AFC Tight Ends

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    AFC Tight End

    Starter: Rob Gronkowski (92.3%)

    Backup: Heath Miller (46.1%)

    Gronkowski has spent recent weeks recovering from injury, but that still didn't stop voters from picking him as the AFC's top tight end. With 748 receiving yards and 10 touchdowns, he's the NFL's most dangerous weapon at the tight end position.

    Heath Miller has been as steady as they come, with 500 or more receiving yards in each of the past six seasons. He's rewarded this year with a spot as the AFC's backup tight end in the Pro Bowl. 


    AFC Best of the Rest

    Owen Daniels (23%)

    Brandon Myers (23%)

NFC Tight Ends

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    NFC Tight End

    Starter: Tony Gonzalez (83.3%)

    Backup: Jason Witten (41.7%)

    Tony Gonzalez may be getting old, but he sure is reliable. The 36-year-old tight end led the NFC in Pro Bowl votes and is currently on pace for 100 receptions for the second time in his career (2004). 

    Backup tight end Jason Witten actually has more receptions (92 to Gonzalez's 81), but Witten has somehow turned those 92 receptions into only one touchdown. One has to wonder how this voting would have turned out had more of Witten's catches been for six points.


    NFC Best of the Rest

    Vernon Davis (16.7%)

    Martellus Bennett (16.7%)

AFC Offensive Tackles

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    AFC Offensive Tackles

    OT 1: Duane Brown (76.9%)

    OT 2: Ryan Clady (61.5%)

    OT 3: Joe Thomas (53.8%)

    Duane Brown makes his first Pro Bowl appearance after being named a second-team All-Pro following the 2011 season. He's long been one of the most underrated tackles in the game, as he's done a fantastic job of protecting quarterback Matt Schaub.

    Ryan Clady makes his third Pro Bowl appearance. He's one of the league's best pass-protectors as he uses his quick feet and strong base to halt opposing pass-rushers. Star quarterback Peyton Manning has only been sacked 19 times this season, one of the lowest rates in the league.

    Joe Thomas makes his sixth consecutive trip to the Pro Bowl after being selected with the third overall pick in 2007. He's arguably been the NFL's most consistent left tackle since entering the league. 


    AFC Best of the Rest

    Andre Smith (30.7%)

    Sebastian Vollmer (15.4%)

    Andrew Whitworth (15.4%)

NFC Offensive Tackles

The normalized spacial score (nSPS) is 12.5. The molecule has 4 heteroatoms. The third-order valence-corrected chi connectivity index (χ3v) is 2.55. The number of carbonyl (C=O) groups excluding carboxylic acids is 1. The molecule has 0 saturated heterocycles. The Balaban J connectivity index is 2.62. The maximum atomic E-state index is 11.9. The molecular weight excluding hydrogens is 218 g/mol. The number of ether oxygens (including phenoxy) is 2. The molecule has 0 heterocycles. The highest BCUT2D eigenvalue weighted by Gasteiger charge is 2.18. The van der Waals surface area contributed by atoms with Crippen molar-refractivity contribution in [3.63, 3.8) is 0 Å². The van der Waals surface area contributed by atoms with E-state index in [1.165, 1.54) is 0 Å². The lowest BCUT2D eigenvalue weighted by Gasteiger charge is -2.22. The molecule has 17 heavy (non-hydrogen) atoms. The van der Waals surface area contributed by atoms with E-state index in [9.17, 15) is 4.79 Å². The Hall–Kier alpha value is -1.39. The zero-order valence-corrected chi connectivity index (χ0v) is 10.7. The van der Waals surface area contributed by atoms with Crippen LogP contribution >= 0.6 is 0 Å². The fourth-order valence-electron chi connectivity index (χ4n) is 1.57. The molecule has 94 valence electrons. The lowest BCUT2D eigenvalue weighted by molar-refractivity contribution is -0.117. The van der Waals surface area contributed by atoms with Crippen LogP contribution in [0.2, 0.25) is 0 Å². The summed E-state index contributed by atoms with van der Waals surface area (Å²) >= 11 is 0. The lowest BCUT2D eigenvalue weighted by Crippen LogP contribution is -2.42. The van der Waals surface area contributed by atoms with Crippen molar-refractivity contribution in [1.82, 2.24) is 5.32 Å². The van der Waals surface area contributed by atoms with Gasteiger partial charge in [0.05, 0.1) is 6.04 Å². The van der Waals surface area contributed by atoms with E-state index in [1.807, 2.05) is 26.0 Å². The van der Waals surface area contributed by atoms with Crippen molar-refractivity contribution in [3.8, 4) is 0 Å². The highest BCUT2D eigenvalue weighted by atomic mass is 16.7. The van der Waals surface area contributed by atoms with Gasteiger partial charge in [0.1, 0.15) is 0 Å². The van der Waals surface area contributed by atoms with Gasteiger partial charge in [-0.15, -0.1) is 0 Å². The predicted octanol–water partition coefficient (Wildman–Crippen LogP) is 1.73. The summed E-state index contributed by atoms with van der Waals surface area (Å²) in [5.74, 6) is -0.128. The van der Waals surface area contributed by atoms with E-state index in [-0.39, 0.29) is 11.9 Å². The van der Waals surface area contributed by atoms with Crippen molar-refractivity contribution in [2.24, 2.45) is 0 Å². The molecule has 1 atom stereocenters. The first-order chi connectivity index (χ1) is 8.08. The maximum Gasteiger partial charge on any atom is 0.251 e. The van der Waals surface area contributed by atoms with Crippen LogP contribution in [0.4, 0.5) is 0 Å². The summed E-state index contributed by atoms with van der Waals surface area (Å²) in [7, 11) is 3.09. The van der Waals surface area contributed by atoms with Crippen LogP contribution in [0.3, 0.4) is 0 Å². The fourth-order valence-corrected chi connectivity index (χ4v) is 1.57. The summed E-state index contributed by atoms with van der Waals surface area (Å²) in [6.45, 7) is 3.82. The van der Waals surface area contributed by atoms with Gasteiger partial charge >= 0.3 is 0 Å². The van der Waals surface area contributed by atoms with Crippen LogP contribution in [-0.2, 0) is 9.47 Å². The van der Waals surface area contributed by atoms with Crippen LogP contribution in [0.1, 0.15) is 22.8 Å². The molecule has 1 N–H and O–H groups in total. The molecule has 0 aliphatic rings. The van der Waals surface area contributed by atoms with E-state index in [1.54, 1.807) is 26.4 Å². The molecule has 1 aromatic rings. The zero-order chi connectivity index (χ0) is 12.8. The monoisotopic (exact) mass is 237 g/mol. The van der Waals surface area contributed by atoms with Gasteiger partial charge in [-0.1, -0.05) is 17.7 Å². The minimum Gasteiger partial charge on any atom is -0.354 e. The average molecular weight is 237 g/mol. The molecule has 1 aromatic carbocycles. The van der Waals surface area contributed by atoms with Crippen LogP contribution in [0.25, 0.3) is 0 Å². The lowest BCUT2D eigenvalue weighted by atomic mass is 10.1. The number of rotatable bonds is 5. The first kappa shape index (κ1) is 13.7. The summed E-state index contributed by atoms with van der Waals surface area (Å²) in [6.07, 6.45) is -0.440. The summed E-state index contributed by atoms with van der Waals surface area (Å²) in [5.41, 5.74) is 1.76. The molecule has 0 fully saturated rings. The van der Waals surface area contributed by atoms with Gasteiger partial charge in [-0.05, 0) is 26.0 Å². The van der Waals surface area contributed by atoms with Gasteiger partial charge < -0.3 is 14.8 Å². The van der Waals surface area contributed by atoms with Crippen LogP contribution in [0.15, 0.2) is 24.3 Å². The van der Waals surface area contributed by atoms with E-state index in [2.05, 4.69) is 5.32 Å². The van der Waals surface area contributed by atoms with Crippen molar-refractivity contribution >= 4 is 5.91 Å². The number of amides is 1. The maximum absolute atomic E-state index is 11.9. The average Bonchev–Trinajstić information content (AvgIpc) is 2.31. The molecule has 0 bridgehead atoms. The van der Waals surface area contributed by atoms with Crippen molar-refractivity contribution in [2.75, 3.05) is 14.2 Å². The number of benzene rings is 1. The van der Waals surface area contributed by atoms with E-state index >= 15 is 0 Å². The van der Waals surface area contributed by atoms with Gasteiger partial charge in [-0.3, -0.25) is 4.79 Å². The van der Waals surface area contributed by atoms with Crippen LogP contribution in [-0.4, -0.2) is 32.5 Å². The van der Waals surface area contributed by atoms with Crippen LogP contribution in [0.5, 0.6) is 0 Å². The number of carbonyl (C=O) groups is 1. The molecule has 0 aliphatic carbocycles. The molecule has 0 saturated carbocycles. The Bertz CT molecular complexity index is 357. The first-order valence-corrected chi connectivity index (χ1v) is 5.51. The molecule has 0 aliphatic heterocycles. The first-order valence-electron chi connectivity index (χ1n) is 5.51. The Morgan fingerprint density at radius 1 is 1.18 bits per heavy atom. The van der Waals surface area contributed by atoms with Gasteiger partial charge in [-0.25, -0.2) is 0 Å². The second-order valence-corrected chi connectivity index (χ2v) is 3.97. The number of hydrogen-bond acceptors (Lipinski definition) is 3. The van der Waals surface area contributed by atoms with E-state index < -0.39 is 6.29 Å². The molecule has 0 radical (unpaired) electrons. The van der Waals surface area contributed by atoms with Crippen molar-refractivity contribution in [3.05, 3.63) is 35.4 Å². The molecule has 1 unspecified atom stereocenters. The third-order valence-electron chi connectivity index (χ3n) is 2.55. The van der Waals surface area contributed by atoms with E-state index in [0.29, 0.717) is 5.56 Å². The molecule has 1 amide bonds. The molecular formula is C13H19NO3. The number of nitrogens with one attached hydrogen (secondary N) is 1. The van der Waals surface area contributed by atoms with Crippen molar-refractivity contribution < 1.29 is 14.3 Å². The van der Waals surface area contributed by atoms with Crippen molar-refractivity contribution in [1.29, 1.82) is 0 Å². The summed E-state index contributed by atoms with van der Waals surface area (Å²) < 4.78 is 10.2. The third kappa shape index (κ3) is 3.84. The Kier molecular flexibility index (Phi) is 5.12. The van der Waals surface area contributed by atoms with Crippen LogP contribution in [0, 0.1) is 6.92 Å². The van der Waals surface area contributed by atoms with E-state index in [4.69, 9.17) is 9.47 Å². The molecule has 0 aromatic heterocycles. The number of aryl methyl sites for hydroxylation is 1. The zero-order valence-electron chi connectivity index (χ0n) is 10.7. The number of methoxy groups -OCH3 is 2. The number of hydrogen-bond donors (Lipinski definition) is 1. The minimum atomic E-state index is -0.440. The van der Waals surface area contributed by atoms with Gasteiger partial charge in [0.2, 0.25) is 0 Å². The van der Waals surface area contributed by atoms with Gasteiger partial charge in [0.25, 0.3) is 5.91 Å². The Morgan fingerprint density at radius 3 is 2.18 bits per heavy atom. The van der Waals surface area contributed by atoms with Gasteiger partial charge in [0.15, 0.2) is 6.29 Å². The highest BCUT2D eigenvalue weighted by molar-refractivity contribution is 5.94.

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    NFC Offensive Tackles

    OT 1: Joe Staley (75%)

    OT 2: Trent Williams (50%)

    OT 3: Matt Kalil (41.7%)

    The group of tackles in place for the NFC boasts a ton of youthful talent. All three have been drafted within the past five years. 

    The most intriguing of the bunch is rookie left tackle Matt Kalil. The fourth pick in the 2012 NFL draft has been a major factor in Adrian Peterson's breakout year, as the Vikings often run Peterson to the left side behind Kalil. Expect him to make this trip to Hawaii an annual occasion. 


    NFC Best of the Rest

    Russell Okung (33.3%)

    Gosder Cherilus (16.7%)

    Tyson Clabo (16.7%)

    Will Beatty (16.7%)

AFC Offensive Guards

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    AFC Offensive Guards

    OG 1: Marshal Yanda (84.6%)

    OG 2: Kevin Zeitler (46.1%)

    OG 3: Logan Mankins (30.7%)

    The big guys up front may not get a lot of love in the box score, but they are the ones who open up the running lanes and protect the quarterback.

    No interior lineman has done that better in recent years than Baltimore's Marshal Yanda. He followed up his 2011 All-Pro selection with a year that may have been even better in 2012. He's rewarded here with his second trip to the Pro Bowl.

    Rookie guard Kevin Zeitler has turned out to be one of the biggest steals of the 2012 draft. He may not get the publicity of skill-position players, but Zeitler has the makings of a perennial Pro Bowler already after being selected at the tail end of the first round.

    Patriots guard Logan Mankins is no stranger to the Pro Bowl. After being selected in the first round of the 2005 NFL draft, he's been selected to the Pro Bowl four times, including four of the past five years. His consistent play has kept Tom Brady upright, and he's one of the veteran leaders of a strong New England Patriots offense. 


    AFC Best of the Rest

    Andy Levitre (23%)

    Clint Boling (23%)

    Richie Incognito (15.4%)

    Chris Kuper (15.4%)

NFC Offensive Guards

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    NFC Offensive Guards

    OG 1: Evan Mathis (66.7%)

    OG 2: Josh Sitton (58.3%)

    OG 3: Jahri Evans (50%)

    The NFC guards are led off by Philadelphia Eagles guard Evan Mathis. The Eagles offensive line has been torn apart by the media throughout most of the year, but Mathis has always been the caveat. A strong run-blocker and pass-protector, he's one of the NFL's elite linemen.

    Likewise, Josh Sitton plays on one of the NFL's worst offensive lines, but his consistent play is perhaps the silver lining to the Packers' line play.